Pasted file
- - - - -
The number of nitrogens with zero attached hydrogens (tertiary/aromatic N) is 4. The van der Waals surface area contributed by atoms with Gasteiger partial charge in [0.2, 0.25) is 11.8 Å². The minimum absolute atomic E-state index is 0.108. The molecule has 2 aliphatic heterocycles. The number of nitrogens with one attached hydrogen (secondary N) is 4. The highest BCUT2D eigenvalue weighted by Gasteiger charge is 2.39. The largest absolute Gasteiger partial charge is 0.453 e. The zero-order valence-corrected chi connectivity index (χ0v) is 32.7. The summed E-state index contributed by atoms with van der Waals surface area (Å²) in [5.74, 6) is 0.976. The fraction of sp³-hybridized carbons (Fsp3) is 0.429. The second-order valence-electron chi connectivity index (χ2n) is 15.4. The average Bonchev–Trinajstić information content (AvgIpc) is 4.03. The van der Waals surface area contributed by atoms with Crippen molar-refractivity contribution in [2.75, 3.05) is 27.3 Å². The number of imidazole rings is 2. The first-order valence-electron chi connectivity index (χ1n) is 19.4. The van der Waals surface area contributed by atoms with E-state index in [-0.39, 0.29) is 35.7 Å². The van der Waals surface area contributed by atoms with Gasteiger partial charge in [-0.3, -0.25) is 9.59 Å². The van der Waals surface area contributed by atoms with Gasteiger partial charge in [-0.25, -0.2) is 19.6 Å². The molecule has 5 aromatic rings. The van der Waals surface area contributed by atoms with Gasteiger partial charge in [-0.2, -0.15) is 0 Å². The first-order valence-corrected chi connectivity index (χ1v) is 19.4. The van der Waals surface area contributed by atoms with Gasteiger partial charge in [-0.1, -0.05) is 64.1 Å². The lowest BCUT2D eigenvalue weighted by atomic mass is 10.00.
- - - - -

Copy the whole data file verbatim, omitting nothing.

The number of nitrogens with zero attached hydrogens (tertiary/aromatic N) is 4. The van der Waals surface area contributed by atoms with Gasteiger partial charge in [0.2, 0.25) is 11.8 Å². The minimum absolute atomic E-state index is 0.108. The molecule has 2 aliphatic heterocycles. The number of nitrogens with one attached hydrogen (secondary N) is 4. The highest BCUT2D eigenvalue weighted by Gasteiger charge is 2.39. The largest absolute Gasteiger partial charge is 0.453 e. The zero-order valence-corrected chi connectivity index (χ0v) is 32.7. The summed E-state index contributed by atoms with van der Waals surface area (Å²) in [5.74, 6) is 0.976. The fraction of sp³-hybridized carbons (Fsp3) is 0.429. The second-order valence-electron chi connectivity index (χ2n) is 15.4. The average Bonchev–Trinajstić information content (AvgIpc) is 4.03. The van der Waals surface area contributed by atoms with Crippen molar-refractivity contribution in [2.75, 3.05) is 27.3 Å². The number of imidazole rings is 2. The first-order valence-electron chi connectivity index (χ1n) is 19.4. The van der Waals surface area contributed by atoms with E-state index in [-0.39, 0.29) is 35.7 Å². The van der Waals surface area contributed by atoms with Gasteiger partial charge in [-0.3, -0.25) is 9.59 Å². The van der Waals surface area contributed by atoms with Gasteiger partial charge in [-0.25, -0.2) is 19.6 Å². The molecule has 5 aromatic rings. The van der Waals surface area contributed by atoms with Gasteiger partial charge in [-0.2, -0.15) is 0 Å². The first-order valence-corrected chi connectivity index (χ1v) is 19.4. The van der Waals surface area contributed by atoms with Gasteiger partial charge in [-0.1, -0.05) is 64.1 Å². The lowest BCUT2D eigenvalue weighted by atomic mass is 10.00.